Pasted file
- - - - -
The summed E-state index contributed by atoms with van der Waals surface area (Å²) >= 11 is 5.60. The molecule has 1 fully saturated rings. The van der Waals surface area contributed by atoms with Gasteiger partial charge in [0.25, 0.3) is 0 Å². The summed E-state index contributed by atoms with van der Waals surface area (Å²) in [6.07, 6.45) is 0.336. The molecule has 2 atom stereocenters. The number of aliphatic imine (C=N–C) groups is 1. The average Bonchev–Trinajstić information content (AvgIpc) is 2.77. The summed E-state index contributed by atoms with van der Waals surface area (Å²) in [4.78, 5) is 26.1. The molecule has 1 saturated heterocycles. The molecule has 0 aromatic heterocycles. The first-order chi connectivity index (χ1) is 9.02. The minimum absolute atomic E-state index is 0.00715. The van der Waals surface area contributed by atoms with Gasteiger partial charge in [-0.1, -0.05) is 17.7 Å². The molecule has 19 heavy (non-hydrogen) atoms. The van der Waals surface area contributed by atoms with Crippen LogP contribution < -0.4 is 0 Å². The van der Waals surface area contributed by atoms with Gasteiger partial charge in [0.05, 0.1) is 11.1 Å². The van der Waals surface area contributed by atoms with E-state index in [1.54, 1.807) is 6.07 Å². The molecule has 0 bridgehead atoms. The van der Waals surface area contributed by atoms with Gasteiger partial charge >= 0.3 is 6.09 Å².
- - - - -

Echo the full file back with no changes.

The summed E-state index contributed by atoms with van der Waals surface area (Å²) >= 11 is 5.60. The molecule has 1 fully saturated rings. The van der Waals surface area contributed by atoms with Gasteiger partial charge in [0.25, 0.3) is 0 Å². The summed E-state index contributed by atoms with van der Waals surface area (Å²) in [6.07, 6.45) is 0.336. The molecule has 2 atom stereocenters. The number of aliphatic imine (C=N–C) groups is 1. The average Bonchev–Trinajstić information content (AvgIpc) is 2.77. The summed E-state index contributed by atoms with van der Waals surface area (Å²) in [4.78, 5) is 26.1. The molecule has 1 saturated heterocycles. The molecule has 0 aromatic heterocycles. The first-order chi connectivity index (χ1) is 9.02. The minimum absolute atomic E-state index is 0.00715. The van der Waals surface area contributed by atoms with Gasteiger partial charge in [-0.1, -0.05) is 17.7 Å². The molecule has 19 heavy (non-hydrogen) atoms. The van der Waals surface area contributed by atoms with Crippen LogP contribution < -0.4 is 0 Å². The van der Waals surface area contributed by atoms with Gasteiger partial charge in [0.05, 0.1) is 11.1 Å². The van der Waals surface area contributed by atoms with E-state index in [1.54, 1.807) is 6.07 Å². The molecule has 0 bridgehead atoms. The van der Waals surface area contributed by atoms with Gasteiger partial charge >= 0.3 is 6.09 Å².